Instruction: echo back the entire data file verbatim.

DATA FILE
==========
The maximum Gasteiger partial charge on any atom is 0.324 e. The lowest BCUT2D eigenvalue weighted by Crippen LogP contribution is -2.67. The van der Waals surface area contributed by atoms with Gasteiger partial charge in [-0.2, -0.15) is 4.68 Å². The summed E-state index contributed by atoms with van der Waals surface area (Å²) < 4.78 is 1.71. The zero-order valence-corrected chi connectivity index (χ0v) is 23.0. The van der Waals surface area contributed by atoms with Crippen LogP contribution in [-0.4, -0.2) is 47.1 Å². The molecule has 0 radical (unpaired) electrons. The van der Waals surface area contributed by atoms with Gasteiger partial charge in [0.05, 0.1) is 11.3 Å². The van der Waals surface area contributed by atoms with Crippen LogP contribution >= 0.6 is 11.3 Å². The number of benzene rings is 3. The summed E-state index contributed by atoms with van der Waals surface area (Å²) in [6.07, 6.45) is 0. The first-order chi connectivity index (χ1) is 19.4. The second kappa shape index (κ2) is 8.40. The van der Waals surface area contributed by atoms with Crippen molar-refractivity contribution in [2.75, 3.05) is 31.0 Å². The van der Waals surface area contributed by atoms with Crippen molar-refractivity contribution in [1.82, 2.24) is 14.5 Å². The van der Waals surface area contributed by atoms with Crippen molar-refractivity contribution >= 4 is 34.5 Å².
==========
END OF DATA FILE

The maximum Gasteiger partial charge on any atom is 0.324 e. The lowest BCUT2D eigenvalue weighted by Crippen LogP contribution is -2.67. The van der Waals surface area contributed by atoms with Gasteiger partial charge in [-0.2, -0.15) is 4.68 Å². The summed E-state index contributed by atoms with van der Waals surface area (Å²) < 4.78 is 1.71. The zero-order valence-corrected chi connectivity index (χ0v) is 23.0. The van der Waals surface area contributed by atoms with Crippen LogP contribution in [-0.4, -0.2) is 47.1 Å². The molecule has 0 radical (unpaired) electrons. The van der Waals surface area contributed by atoms with Gasteiger partial charge in [0.05, 0.1) is 11.3 Å². The van der Waals surface area contributed by atoms with Crippen LogP contribution >= 0.6 is 11.3 Å². The number of benzene rings is 3. The summed E-state index contributed by atoms with van der Waals surface area (Å²) in [6.07, 6.45) is 0. The first-order chi connectivity index (χ1) is 19.4. The second kappa shape index (κ2) is 8.40. The van der Waals surface area contributed by atoms with Crippen molar-refractivity contribution in [2.75, 3.05) is 31.0 Å². The van der Waals surface area contributed by atoms with Crippen molar-refractivity contribution in [1.82, 2.24) is 14.5 Å². The van der Waals surface area contributed by atoms with Crippen molar-refractivity contribution >= 4 is 34.5 Å².